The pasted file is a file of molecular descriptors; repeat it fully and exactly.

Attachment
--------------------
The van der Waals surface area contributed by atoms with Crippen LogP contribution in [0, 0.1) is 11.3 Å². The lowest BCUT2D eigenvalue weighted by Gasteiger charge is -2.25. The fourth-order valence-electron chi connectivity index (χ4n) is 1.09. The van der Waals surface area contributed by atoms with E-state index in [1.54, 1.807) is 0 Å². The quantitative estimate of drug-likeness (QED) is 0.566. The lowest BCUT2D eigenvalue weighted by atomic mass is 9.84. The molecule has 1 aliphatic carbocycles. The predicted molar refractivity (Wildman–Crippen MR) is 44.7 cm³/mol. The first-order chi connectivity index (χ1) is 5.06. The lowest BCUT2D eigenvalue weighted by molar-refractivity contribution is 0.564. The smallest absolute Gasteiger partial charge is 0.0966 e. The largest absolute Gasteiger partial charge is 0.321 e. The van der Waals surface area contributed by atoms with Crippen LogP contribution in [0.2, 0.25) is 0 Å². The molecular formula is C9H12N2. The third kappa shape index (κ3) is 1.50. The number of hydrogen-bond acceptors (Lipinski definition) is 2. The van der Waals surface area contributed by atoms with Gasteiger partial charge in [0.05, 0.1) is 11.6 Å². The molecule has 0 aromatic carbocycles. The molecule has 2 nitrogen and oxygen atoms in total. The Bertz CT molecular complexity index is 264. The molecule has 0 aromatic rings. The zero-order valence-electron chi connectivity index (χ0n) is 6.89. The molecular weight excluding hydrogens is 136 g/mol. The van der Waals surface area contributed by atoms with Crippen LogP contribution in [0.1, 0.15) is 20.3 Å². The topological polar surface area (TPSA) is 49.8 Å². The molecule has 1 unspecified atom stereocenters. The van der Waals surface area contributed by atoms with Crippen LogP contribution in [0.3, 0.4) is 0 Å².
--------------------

The van der Waals surface area contributed by atoms with Crippen LogP contribution in [0, 0.1) is 11.3 Å². The lowest BCUT2D eigenvalue weighted by Gasteiger charge is -2.25. The fourth-order valence-electron chi connectivity index (χ4n) is 1.09. The van der Waals surface area contributed by atoms with E-state index in [1.54, 1.807) is 0 Å². The quantitative estimate of drug-likeness (QED) is 0.566. The lowest BCUT2D eigenvalue weighted by atomic mass is 9.84. The molecule has 1 aliphatic carbocycles. The predicted molar refractivity (Wildman–Crippen MR) is 44.7 cm³/mol. The first-order chi connectivity index (χ1) is 5.06. The lowest BCUT2D eigenvalue weighted by molar-refractivity contribution is 0.564. The smallest absolute Gasteiger partial charge is 0.0966 e. The largest absolute Gasteiger partial charge is 0.321 e. The van der Waals surface area contributed by atoms with Crippen LogP contribution in [0.2, 0.25) is 0 Å². The molecular formula is C9H12N2. The third kappa shape index (κ3) is 1.50. The number of hydrogen-bond acceptors (Lipinski definition) is 2. The van der Waals surface area contributed by atoms with Gasteiger partial charge in [0.05, 0.1) is 11.6 Å². The molecule has 0 aromatic carbocycles. The molecule has 2 nitrogen and oxygen atoms in total. The Bertz CT molecular complexity index is 264. The molecule has 0 aromatic rings. The zero-order valence-electron chi connectivity index (χ0n) is 6.89. The molecular weight excluding hydrogens is 136 g/mol. The van der Waals surface area contributed by atoms with Crippen LogP contribution in [0.1, 0.15) is 20.3 Å². The topological polar surface area (TPSA) is 49.8 Å². The molecule has 1 unspecified atom stereocenters. The van der Waals surface area contributed by atoms with Crippen LogP contribution in [0.3, 0.4) is 0 Å².